The Pros and Cons of Being a Landlord

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While Australia thinks of itself as a property-loving nation, it may surprise you to know that our levels of home ownership are low compared to other developed nations.

We sit above Austria, Switzerland and Germany, but well below Singapore, Hungary and Kosovo (topping the list with an impressive 97.8% of residents owning their own home). Source:

Data from our most recent Census data reveals that just under a third of Australians – 27% – rent through a private landlord.

This is an increase from 22% in 2006.

Owning investment property in Australia is seen as a safe and steady way to increase wealth, with one in five Australian households owning one or more residential properties other than their primary home. Five per cent of these households own four or more properties.

To summarise, one third of Aussies are renters, and of those who own property, nearly three quarters are landlords, with many owning more than one investment property.

One of the main reasons for the (relatively) high tenancy rate in Australia is our housing affordability issue, a problem that has not experienced any relief this year (house prices rose an average of 16% in 2021).

If you are thinking about investing property and becoming a landlord, you may be weighing up the benefits and costs of this type of responsibility.


Property is a Valuable Asset

Australians hold 5% of their wealth in property, which is currently valued at $9.1 trillion. Property in desirable areas generally holds its value and increases over time, providing owners with a steadily-increasing asset, and one that does not experience the volatility of other types of investments, such as the share market.

As an example, the average growth rate for property in Melbourne has been 4.8% each year for the last ten years.

With demand for quality housing not going to die down any time soon, investing in a property can be  a good long-term strategy.

Building equity in a property can also help you borrow to acquire other assets.

Additional Income

In most cases, tenants provide the regular income which help you service the mortgage on your investment. If your property is positively geared, then you are in the fortunate position where any rental income will provide you with a positive cash flow.

Tax Benefits

The benefits of negative gearing are well-known. Put simply, negative gearing is the process of borrowing money to buy an income-producing asset that generates less income than is needed to cover the cost of the asset.  In the case of an investment property, this is when your rental return is higher than your interest repayments and other expenses that you incur such as maintenance, council and water rates, and body corporate fees.

Depreciation (general wear and tear) on your investment property is a claimable tax deduction and can be calculated with a tax depreciation schedule prepared by a professional quantity surveyor.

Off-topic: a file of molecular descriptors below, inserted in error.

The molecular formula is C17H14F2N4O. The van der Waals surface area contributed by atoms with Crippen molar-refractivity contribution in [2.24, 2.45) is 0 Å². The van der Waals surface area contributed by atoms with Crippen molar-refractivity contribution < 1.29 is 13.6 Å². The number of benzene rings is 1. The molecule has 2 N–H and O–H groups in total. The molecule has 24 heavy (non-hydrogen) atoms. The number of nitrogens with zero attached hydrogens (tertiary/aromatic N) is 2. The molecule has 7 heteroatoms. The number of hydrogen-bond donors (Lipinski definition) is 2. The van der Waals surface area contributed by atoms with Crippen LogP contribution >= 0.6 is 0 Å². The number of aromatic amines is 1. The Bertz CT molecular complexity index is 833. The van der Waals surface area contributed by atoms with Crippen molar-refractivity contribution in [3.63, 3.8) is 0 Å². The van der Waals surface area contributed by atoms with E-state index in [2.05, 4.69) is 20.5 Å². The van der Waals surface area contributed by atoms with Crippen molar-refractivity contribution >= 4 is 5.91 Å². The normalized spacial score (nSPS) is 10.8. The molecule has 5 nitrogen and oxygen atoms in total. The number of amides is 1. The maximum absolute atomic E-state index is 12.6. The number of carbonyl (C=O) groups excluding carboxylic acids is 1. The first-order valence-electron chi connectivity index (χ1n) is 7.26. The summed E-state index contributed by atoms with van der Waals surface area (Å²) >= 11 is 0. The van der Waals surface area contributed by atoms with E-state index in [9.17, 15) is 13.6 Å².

As the owner of an investment property, you can decide (adhering to tenancy laws and regulations) who will live in your property and for how long, and also when you sell, upgrade or renovate the property. You may also decide at some point to cease being the landlord and live in the property yourself.


Properties Are Money Pits

It is time-consuming and expensive to manage a property that someone else lives in.

The expense of being a landlord doesn’t end when you sign the contract on your new property. Maintenance, emergency repairs, landlord’s insurance, mowing and gardening services, commission to letting agents will make constant demands  on your wallet.

Properties in Victoria must meet basic minimum standards for tenants, including safety considerations such as locks, smoke detectors and electric safety.

There will also be potential gaps in your rental income if your property is vacant for an extended period, and you will need to cover the mortgage repayments until a new tenant can be found.

Problem Tenants

Got a nightmare tenant who damages your property or can’t pay their rent? You will probably be able to evict them but not without a potentially long and expensive legal battle. In the meantime, you will be covering the expenses of the property with rent to offset these costs.

Not a Short-Term Cash Injection

If you run into financial difficulties and have to sell your property, there is no guarantee that you will make a profit on your investment. An investment property is a long-term investment, so you should be ready to ride the highs and low of the property market over a number of years while your investment appreciates in value.

Have you bought an investment property?

The Home Inspection Hub can assist with a tax depreciation schedule.

Our inspection and report process is carried out by a qualified quantity surveyor who specialises in tax depreciation schedules.

The report we prepare for you is easy to read and contains all of the information your accountant may require.

Get in touch and we will take you through the process and answer any questions you may have.

Call us on 1300 071 283 or visit our website – and ask for a free quote  on a tax depreciation schedule or any of our other residential building inspections.